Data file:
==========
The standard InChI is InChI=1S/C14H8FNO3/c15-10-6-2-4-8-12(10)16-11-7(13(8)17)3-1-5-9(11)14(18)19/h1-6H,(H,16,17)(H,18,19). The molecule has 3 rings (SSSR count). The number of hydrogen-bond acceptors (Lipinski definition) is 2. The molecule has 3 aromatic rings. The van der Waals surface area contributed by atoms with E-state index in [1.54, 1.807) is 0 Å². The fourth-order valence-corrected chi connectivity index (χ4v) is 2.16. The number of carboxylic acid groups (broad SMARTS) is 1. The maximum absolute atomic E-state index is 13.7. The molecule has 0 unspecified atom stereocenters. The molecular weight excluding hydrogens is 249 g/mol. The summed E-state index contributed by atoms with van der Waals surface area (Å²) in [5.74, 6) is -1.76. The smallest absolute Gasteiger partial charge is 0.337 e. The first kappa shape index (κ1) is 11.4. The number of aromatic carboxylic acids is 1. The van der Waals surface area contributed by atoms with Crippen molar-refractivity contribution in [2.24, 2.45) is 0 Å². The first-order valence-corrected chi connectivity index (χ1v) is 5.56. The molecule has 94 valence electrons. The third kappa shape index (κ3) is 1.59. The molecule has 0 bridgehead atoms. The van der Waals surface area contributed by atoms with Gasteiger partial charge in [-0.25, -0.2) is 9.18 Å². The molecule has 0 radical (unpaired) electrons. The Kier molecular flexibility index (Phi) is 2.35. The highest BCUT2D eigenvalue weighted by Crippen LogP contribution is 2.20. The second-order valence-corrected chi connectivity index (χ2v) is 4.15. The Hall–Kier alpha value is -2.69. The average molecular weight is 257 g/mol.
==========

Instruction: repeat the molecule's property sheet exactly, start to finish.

The standard InChI is InChI=1S/C14H8FNO3/c15-10-6-2-4-8-12(10)16-11-7(13(8)17)3-1-5-9(11)14(18)19/h1-6H,(H,16,17)(H,18,19). The molecule has 3 rings (SSSR count). The number of hydrogen-bond acceptors (Lipinski definition) is 2. The molecule has 3 aromatic rings. The van der Waals surface area contributed by atoms with E-state index in [1.54, 1.807) is 0 Å². The fourth-order valence-corrected chi connectivity index (χ4v) is 2.16. The number of carboxylic acid groups (broad SMARTS) is 1. The maximum absolute atomic E-state index is 13.7. The molecule has 0 unspecified atom stereocenters. The molecular weight excluding hydrogens is 249 g/mol. The summed E-state index contributed by atoms with van der Waals surface area (Å²) in [5.74, 6) is -1.76. The smallest absolute Gasteiger partial charge is 0.337 e. The first kappa shape index (κ1) is 11.4. The number of aromatic carboxylic acids is 1. The van der Waals surface area contributed by atoms with Crippen molar-refractivity contribution in [2.24, 2.45) is 0 Å². The first-order valence-corrected chi connectivity index (χ1v) is 5.56. The molecule has 94 valence electrons. The third kappa shape index (κ3) is 1.59. The molecule has 0 bridgehead atoms. The van der Waals surface area contributed by atoms with Gasteiger partial charge in [-0.25, -0.2) is 9.18 Å². The molecule has 0 radical (unpaired) electrons. The Kier molecular flexibility index (Phi) is 2.35. The highest BCUT2D eigenvalue weighted by Crippen LogP contribution is 2.20. The second-order valence-corrected chi connectivity index (χ2v) is 4.15. The Hall–Kier alpha value is -2.69. The average molecular weight is 257 g/mol.